Mr Clegg directed his fire equally at what he called "the two old parties," saying the election offered "a fantastic opportunity to do things differently." He told voters: "So don't let anyone tell you the only choice is the same old politics. We can do something new, something different."
On law and order, Mr Brown landed a blow on Mr Cameron, saying the Tories had not matched Labour's pledge to maintain police numbers. He told the Tory leader: "This is not [Prime Minister's] Question Time, it is Answers Time, David." But the Tories said later that the Prime Minister had misrepresented Labour's policy by saying spending on the police would rise.
The Prime Minister warned that Tory plans to cut 6bn pounds from spending in 2010-11 would threaten thousands of jobs of "good people".
Mr Cameron said the savings were achievable as the public sector remained profligate, citing a 7 per cent pay rise awarded to hospital managers.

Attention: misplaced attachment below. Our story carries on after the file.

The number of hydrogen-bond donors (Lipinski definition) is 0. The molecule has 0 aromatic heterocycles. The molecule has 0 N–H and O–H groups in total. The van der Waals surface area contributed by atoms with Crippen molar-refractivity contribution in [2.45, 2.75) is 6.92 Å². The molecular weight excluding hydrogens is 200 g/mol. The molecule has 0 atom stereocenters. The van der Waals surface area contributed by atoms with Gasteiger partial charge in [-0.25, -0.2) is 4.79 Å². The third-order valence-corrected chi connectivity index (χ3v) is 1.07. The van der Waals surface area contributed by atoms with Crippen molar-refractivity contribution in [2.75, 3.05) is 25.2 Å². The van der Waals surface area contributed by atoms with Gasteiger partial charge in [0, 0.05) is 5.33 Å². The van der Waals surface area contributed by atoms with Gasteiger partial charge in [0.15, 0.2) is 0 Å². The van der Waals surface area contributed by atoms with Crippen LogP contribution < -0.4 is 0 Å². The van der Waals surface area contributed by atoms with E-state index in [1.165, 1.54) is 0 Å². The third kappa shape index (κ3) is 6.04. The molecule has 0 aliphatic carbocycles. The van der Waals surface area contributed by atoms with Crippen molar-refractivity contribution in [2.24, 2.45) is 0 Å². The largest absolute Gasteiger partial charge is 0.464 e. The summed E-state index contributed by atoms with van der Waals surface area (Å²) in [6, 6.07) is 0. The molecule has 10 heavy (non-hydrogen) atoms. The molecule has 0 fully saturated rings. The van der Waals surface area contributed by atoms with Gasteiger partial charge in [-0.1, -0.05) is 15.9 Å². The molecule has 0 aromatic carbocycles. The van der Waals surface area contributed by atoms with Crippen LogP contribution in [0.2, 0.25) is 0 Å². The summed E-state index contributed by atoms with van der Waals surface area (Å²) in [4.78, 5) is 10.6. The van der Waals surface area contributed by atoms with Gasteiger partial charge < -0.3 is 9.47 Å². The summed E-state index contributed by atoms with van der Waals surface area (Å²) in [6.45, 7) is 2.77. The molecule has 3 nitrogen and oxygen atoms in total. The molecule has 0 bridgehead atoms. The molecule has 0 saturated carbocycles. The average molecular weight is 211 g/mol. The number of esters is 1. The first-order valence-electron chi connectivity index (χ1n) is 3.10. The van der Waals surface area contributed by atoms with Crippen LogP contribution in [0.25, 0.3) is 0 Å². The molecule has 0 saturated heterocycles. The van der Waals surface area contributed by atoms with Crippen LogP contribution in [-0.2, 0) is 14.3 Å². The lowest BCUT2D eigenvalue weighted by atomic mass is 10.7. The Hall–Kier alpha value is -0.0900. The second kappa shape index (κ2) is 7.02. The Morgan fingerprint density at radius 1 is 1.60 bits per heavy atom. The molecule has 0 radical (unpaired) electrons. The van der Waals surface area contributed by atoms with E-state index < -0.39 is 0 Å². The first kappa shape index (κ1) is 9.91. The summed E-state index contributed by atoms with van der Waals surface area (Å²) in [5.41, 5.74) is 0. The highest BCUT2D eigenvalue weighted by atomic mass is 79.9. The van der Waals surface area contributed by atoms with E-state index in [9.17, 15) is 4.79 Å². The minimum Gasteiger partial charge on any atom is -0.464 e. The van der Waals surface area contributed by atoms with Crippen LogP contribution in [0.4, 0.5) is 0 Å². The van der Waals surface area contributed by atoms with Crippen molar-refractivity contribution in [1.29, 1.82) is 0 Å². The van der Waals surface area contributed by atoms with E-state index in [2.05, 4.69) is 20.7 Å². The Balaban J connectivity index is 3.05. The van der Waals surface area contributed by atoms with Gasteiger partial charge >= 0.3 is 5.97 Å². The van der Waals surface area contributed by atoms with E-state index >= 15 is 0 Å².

The Liberal Democrat leader accused his rivals of not being straight and pretending that huge sums could be saved just by scrapping "paper clips and pot plants" in Whitehall.
The second 90-minute debates takes place on Sky News on Thursday next week and will focus on foreign affairs, with the final one a week later on BBC1 covering the economy.
Clash of the leaders: Key moments
GB "We want to control immigration. I introduced a points system... "
DC "Immigration is too high at the moment, it has been for the last 10 years and needs to come down. Two million over a decade - it's too much. We need not just a points system but a limit."
Clegg makes three references to "hardened criminals on the run" and describes prisons as "overcrowded colleges of crime". Cameron tells a story about a burglary which ended with the sofa being set alight and a child dying, and says the perpetrator will soon be released, too soon for his liking.
Brown on the Tory attack billboards carrying his face: "My face is smiling in these posters and I'm very grateful to you and Lord Ashcroft for funding that."